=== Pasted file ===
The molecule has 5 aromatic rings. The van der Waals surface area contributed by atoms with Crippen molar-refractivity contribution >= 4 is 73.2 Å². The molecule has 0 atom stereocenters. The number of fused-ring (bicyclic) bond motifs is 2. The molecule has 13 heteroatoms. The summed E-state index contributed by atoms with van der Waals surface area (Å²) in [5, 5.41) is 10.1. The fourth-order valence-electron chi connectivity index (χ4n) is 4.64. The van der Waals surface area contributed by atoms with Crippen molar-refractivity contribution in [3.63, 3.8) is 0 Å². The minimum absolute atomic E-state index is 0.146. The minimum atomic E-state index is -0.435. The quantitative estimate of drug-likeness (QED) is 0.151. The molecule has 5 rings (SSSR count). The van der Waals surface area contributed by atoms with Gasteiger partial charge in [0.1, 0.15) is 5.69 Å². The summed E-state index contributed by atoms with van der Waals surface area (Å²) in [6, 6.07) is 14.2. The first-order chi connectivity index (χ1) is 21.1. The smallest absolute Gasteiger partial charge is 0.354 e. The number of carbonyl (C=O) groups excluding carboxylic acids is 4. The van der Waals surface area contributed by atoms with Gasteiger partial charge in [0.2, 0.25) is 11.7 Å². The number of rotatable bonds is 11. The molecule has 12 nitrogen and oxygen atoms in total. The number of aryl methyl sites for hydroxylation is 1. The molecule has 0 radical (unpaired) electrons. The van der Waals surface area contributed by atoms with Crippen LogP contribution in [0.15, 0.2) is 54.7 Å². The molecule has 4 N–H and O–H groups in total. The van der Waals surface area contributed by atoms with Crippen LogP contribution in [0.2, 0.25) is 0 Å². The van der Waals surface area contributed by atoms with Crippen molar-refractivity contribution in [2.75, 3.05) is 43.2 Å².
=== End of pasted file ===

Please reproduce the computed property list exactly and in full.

The molecule has 5 aromatic rings. The van der Waals surface area contributed by atoms with Crippen molar-refractivity contribution >= 4 is 73.2 Å². The molecule has 0 atom stereocenters. The number of fused-ring (bicyclic) bond motifs is 2. The molecule has 13 heteroatoms. The summed E-state index contributed by atoms with van der Waals surface area (Å²) in [5, 5.41) is 10.1. The fourth-order valence-electron chi connectivity index (χ4n) is 4.64. The van der Waals surface area contributed by atoms with Crippen molar-refractivity contribution in [3.63, 3.8) is 0 Å². The minimum absolute atomic E-state index is 0.146. The minimum atomic E-state index is -0.435. The quantitative estimate of drug-likeness (QED) is 0.151. The molecule has 5 rings (SSSR count). The van der Waals surface area contributed by atoms with Gasteiger partial charge in [0.1, 0.15) is 5.69 Å². The summed E-state index contributed by atoms with van der Waals surface area (Å²) in [6, 6.07) is 14.2. The first-order chi connectivity index (χ1) is 21.1. The smallest absolute Gasteiger partial charge is 0.354 e. The number of carbonyl (C=O) groups excluding carboxylic acids is 4. The van der Waals surface area contributed by atoms with Gasteiger partial charge in [0.2, 0.25) is 11.7 Å². The number of rotatable bonds is 11. The molecule has 12 nitrogen and oxygen atoms in total. The number of aryl methyl sites for hydroxylation is 1. The molecule has 0 radical (unpaired) electrons. The van der Waals surface area contributed by atoms with Crippen LogP contribution in [0.15, 0.2) is 54.7 Å². The molecule has 4 N–H and O–H groups in total. The van der Waals surface area contributed by atoms with Crippen LogP contribution in [0.2, 0.25) is 0 Å². The van der Waals surface area contributed by atoms with Crippen molar-refractivity contribution in [2.75, 3.05) is 43.2 Å².